Ace and the rat mutant dude face the poodle beast in the tunnels in a sequence that makes the giant rat bit from The Talons Of Wang-Chains look practically acceptable, which is quite a feat. The Candyman is still stuck to the floor like someone in a video booth in an adult theater. Dennis tells him that his sugar body is hardening and that he’s planned for this but has forgotten how to stop it; no, really, I’m not making any of this up. Harmonica guy plays his harmonica and the Doctor tells him he’s going to the candy kitchen (“Not the candy kitchen!”) and will then deal with the snipers who were bitching about women; the Doctor talks his way past them like the weak pussies they are. This Doctor is pretty bad ass, but probably not the way you were expecting.
Ace’s friend who is an ex-Hand Phone guard is about to be executed while Maggie eats bonbons and the Candyman is still stuck to the floor, much like the script. Ace and the rat mutant guy in the tunnels have another indecipherable conversation, but at least it’s a short one. The Doctor asks the Candyman to divert his sweet flow and he does, Ace and the rat guy slide down more tubes and we idiot-cut back to Maggie again.
Look, Hugh Parsons and Malcolm Warner, you simply can’t start cutting back and forth between incomplete scenes without rhyme or reason like this “to establish tension,” that’s just not how editing works; you’d think with two guys working on the editing it would be better than this (also: these two blokes credited for editing aren’t listed as such on either the Retardis Data Core nor Wikipedia).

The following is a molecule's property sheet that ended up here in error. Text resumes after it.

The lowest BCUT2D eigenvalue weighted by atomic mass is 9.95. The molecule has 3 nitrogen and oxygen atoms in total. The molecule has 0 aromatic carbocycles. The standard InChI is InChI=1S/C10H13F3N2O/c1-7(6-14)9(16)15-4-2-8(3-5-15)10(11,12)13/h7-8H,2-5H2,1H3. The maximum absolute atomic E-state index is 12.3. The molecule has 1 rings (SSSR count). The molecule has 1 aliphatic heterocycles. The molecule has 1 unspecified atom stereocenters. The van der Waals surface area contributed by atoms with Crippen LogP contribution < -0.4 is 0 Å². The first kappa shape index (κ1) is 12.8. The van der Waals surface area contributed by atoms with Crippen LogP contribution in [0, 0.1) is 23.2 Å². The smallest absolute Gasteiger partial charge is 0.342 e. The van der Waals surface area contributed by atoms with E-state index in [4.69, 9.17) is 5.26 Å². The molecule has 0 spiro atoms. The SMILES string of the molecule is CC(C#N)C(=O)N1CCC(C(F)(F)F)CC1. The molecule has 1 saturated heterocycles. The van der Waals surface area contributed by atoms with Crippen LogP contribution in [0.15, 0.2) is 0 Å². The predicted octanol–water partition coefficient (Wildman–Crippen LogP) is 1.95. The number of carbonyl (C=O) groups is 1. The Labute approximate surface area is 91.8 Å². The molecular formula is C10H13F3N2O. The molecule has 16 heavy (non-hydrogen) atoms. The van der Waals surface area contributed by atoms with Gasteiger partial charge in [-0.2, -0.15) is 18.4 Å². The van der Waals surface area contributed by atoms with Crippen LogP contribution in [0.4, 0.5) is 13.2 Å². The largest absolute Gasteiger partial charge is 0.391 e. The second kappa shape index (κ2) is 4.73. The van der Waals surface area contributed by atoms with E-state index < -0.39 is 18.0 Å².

More Ace and Rat Dude, Ace and her ex-Helmerich and Payne guard friend, then a large dollop of tomato soup splats in front of them and I’m tempted to make a menses joke to appease anyone who might commiserate with those he-men snipers (who seem to have just disappeared from the story). Maggie gets mad, but the Candyman is “a candy man of his word” (ouch) and the Doctor re-sticks those tasty feet to the floor again, turning the catch-and-release tables on him.
Ace gets her picture taken while the Doctor plays spoons to the Harmonica Guy’s blues harmonica. For a man working as part of the How Pathetic, the guy at the ticket window is pretty cross. The cliffhanger (one of the weaker ones I’ve seen) pops up when a High Price guard paints a rip on a poster next to Ace’s.
Part Three: JNT Was A Killjoy
The High Precision guards on Ace have a terrible “bad guys laughing evilly to threaten” scene with her. Maggie’s pet poodle beast puppet now has bandages and she’s insulting video feed of what looks to be a late-era Classic Doctor Who episode, “dreary clothes, turgid music, and terrible deportment. Oh, they’re really are so depressing.” Idiot-cut back to the Doctor and the cross ticket guy, then back to Maggie and her puppet beast whom she loves very, very much; see, it’s like she can only have feelings for this ugly vicious beast instead of her human subjects, right? The Doctor unrolls a list of viewers who have disappeared.